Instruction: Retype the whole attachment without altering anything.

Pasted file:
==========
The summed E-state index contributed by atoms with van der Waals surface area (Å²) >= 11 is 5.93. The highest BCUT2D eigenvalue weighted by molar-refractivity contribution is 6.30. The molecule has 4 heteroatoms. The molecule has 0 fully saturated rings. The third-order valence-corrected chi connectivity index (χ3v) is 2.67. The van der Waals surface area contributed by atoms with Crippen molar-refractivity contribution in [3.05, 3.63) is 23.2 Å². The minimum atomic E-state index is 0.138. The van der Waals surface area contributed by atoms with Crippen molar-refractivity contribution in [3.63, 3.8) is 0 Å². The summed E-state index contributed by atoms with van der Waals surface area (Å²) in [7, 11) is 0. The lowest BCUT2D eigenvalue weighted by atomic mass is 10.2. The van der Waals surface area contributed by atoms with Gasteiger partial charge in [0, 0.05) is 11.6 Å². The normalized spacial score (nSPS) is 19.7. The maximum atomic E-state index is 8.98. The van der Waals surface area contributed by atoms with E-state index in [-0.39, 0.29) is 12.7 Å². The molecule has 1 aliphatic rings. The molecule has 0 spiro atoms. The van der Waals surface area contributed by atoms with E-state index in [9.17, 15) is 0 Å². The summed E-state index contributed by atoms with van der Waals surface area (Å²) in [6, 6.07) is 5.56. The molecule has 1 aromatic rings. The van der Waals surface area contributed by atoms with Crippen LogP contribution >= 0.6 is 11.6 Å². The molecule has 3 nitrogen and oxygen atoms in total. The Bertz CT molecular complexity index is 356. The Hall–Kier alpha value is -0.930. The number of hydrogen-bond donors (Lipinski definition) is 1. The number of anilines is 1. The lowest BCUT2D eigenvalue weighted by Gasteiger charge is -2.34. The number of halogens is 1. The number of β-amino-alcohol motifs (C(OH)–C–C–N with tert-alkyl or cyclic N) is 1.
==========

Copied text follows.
The summed E-state index contributed by atoms with van der Waals surface area (Å²) >= 11 is 5.93. The highest BCUT2D eigenvalue weighted by molar-refractivity contribution is 6.30. The molecule has 4 heteroatoms. The molecule has 0 fully saturated rings. The third-order valence-corrected chi connectivity index (χ3v) is 2.67. The van der Waals surface area contributed by atoms with Crippen molar-refractivity contribution in [3.05, 3.63) is 23.2 Å². The minimum atomic E-state index is 0.138. The van der Waals surface area contributed by atoms with Crippen molar-refractivity contribution in [3.63, 3.8) is 0 Å². The summed E-state index contributed by atoms with van der Waals surface area (Å²) in [7, 11) is 0. The lowest BCUT2D eigenvalue weighted by atomic mass is 10.2. The van der Waals surface area contributed by atoms with Gasteiger partial charge in [0, 0.05) is 11.6 Å². The normalized spacial score (nSPS) is 19.7. The maximum atomic E-state index is 8.98. The van der Waals surface area contributed by atoms with E-state index in [-0.39, 0.29) is 12.7 Å². The molecule has 1 aliphatic rings. The molecule has 0 spiro atoms. The van der Waals surface area contributed by atoms with E-state index in [9.17, 15) is 0 Å². The summed E-state index contributed by atoms with van der Waals surface area (Å²) in [6, 6.07) is 5.56. The molecule has 1 aromatic rings. The van der Waals surface area contributed by atoms with Crippen LogP contribution >= 0.6 is 11.6 Å². The molecule has 3 nitrogen and oxygen atoms in total. The Bertz CT molecular complexity index is 356. The Hall–Kier alpha value is -0.930. The number of hydrogen-bond donors (Lipinski definition) is 1. The number of anilines is 1. The lowest BCUT2D eigenvalue weighted by Gasteiger charge is -2.34. The number of halogens is 1. The number of β-amino-alcohol motifs (C(OH)–C–C–N with tert-alkyl or cyclic N) is 1.